One might say that the Illinois Du Quoin State Fairground is the area's earliest and most successful reclamation project. Back in 1939 when William R. Hayes bought the Old Black Gold Strip Mine that joined his original 30-acre fairground tract and set to work filling, leveling, and landscaping the acreage, it probably never occurred to him that the 1400 trees he had transplanted to his abandoned strip-mined land might not grow.
Needless to say, they did grow, and today there are 1200 beautiful acres with 12 lakes and ponds (salvaged strip pits), and 30 miles of winding roadways, not to mention the showplace mansion and stables, the grandstand, and the mile oval track that yearly showcases the World Trotting Derby. In a report of the Du Quoin history, probably dated around 1948, a description of the fairgrounds stated, "The grounds of the Du Quoin State Fair are of the finest to be found. Fishing is good, the picnic spots are always full, and the drives are one of our community showplaces."
Obviously, the writer in TV Guide's August 28, 1976 article lacked the eye to discover nature's beauty when he called the area around the then home of the Hambletonian "...one of the most desolate wastelands beyond the east Bronx..." and used other less than complimentary phrases. The area abounds with natural beauty --beautiful lakes, rivers and parks; historic homes and buildings; rural landscapes and country hospitality; and, once a year, the Du Quoin State Fair.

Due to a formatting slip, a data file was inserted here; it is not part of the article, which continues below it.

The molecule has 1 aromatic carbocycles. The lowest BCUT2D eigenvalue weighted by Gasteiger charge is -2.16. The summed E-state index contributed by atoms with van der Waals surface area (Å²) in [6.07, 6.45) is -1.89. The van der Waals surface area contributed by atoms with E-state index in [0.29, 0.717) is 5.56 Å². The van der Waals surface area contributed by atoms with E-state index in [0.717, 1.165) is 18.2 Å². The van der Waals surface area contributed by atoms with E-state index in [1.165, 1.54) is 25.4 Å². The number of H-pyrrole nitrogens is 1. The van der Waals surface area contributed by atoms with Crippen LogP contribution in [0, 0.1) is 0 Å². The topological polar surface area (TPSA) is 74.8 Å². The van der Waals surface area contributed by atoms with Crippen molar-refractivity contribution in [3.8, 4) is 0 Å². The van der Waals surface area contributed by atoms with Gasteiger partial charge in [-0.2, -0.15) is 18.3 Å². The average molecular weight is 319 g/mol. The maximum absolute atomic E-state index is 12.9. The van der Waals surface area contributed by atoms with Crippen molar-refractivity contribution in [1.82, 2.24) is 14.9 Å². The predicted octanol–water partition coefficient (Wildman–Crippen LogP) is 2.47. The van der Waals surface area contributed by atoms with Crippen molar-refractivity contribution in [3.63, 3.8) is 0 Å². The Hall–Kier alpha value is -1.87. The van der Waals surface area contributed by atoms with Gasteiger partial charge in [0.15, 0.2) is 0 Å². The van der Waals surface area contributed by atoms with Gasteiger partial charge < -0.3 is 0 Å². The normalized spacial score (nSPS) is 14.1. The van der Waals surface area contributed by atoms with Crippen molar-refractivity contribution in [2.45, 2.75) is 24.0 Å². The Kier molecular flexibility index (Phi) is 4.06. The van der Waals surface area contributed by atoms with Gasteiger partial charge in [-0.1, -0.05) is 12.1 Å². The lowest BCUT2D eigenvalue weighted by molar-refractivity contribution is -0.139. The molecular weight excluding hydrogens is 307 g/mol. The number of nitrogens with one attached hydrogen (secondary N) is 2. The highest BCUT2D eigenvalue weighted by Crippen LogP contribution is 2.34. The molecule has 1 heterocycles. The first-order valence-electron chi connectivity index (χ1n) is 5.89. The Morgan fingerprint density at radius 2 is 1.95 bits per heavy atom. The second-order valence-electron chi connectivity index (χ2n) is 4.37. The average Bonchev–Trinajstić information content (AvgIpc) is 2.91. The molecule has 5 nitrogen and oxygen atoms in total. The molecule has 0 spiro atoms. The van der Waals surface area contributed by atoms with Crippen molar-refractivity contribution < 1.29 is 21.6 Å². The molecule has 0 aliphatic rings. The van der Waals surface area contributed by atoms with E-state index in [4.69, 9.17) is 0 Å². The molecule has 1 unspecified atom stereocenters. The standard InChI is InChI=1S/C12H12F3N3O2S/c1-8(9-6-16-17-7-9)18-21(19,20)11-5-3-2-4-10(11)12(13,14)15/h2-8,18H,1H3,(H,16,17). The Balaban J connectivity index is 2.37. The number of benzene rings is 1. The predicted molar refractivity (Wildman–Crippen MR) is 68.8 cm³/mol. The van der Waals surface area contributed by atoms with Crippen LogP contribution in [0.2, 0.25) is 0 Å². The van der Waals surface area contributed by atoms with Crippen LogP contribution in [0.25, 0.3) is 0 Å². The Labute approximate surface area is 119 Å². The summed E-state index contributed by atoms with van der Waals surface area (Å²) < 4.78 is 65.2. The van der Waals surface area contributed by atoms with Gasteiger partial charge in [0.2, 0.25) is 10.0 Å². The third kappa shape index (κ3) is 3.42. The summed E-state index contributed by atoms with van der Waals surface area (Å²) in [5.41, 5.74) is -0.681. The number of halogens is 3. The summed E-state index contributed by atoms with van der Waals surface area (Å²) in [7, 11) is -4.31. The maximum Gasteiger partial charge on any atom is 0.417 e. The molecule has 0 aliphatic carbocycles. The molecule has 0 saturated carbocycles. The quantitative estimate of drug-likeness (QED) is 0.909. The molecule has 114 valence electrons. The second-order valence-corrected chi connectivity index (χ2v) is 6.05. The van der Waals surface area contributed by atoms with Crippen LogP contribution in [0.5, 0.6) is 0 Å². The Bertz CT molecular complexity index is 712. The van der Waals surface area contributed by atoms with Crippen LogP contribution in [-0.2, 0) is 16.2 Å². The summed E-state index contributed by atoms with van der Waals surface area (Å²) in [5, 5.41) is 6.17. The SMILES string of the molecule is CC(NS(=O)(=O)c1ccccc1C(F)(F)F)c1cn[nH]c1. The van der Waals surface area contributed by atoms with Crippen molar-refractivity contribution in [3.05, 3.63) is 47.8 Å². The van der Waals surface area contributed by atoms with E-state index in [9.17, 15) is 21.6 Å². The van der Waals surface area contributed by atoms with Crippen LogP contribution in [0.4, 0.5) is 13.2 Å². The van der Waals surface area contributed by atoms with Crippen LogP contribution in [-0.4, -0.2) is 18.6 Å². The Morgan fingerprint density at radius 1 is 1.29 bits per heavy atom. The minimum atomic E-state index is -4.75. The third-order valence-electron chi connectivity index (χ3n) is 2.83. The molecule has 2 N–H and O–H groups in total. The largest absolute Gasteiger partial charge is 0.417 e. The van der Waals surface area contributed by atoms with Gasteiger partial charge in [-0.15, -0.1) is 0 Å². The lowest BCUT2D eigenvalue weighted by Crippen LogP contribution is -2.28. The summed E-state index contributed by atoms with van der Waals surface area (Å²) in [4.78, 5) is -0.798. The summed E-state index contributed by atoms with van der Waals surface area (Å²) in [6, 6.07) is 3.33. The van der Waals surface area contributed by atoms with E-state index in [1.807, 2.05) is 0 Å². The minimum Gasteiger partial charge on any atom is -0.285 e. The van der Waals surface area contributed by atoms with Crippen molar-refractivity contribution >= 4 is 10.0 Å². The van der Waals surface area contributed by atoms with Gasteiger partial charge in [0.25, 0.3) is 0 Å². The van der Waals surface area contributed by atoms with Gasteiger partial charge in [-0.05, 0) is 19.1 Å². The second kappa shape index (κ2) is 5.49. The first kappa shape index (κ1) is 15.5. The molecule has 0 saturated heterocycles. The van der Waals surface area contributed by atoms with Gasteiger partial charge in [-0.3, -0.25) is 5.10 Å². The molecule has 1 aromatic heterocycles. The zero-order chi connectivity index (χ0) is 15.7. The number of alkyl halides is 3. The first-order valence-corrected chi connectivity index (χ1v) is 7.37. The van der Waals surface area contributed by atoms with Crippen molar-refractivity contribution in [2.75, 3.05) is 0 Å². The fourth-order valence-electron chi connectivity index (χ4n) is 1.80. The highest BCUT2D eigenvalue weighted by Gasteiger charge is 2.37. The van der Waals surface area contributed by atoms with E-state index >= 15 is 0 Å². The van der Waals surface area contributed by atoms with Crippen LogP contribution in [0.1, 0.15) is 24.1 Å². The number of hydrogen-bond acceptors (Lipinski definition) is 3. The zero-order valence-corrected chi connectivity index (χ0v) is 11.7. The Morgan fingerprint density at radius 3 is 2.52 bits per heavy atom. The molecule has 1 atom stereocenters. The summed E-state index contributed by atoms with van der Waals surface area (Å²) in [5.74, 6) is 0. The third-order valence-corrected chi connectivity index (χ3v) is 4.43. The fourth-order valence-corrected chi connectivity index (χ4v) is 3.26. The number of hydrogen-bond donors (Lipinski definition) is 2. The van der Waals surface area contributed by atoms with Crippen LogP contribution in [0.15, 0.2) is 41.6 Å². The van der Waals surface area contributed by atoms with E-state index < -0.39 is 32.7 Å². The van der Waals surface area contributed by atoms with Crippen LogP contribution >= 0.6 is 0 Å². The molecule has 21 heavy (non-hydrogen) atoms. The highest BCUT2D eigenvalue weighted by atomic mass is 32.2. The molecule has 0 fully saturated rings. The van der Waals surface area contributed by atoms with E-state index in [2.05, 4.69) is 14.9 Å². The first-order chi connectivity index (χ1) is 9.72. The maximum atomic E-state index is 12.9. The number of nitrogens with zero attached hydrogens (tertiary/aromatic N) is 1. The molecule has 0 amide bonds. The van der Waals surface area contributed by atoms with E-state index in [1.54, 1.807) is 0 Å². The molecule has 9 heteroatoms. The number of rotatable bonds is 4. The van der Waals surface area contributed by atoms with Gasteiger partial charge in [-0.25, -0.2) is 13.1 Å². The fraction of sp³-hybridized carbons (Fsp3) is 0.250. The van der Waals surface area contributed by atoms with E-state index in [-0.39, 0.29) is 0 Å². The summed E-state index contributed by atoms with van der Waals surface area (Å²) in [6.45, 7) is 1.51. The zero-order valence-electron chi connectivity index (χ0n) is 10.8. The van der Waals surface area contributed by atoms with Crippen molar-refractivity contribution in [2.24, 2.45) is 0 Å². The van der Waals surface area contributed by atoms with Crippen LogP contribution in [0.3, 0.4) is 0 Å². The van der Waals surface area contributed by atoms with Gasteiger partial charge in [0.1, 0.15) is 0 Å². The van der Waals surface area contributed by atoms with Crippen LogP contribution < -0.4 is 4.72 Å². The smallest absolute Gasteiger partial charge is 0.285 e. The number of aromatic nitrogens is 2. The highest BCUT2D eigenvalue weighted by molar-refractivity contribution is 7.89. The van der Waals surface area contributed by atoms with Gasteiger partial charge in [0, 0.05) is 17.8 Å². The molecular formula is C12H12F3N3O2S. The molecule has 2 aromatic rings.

Though the Hambletonian is no longer run at the fair, the tradition established at the fair's opening in 1923 continues. Harness racing is an essential component of the fair. Grand Circuit harness racing, a sports organization formed in 1871, joined the fair in 1942. Today the international championship, the World Trotting Derby, calls the fair home.
In 1923, W.R. Hayes visualized a state fair on a 30-acres tract of land just south of Du Quoin. His eye for the future saw the adjoining strip-mined areas as a place to expand, once the fair was established. An excellent businessman, Hayes convinced investors to contributed a share in his dream. It probably never occurred to him that rural southern Illinois has no drawing card to ensure the fair's success. He was always fond of saying, "If you're going to do something, do it all the way." And he did.
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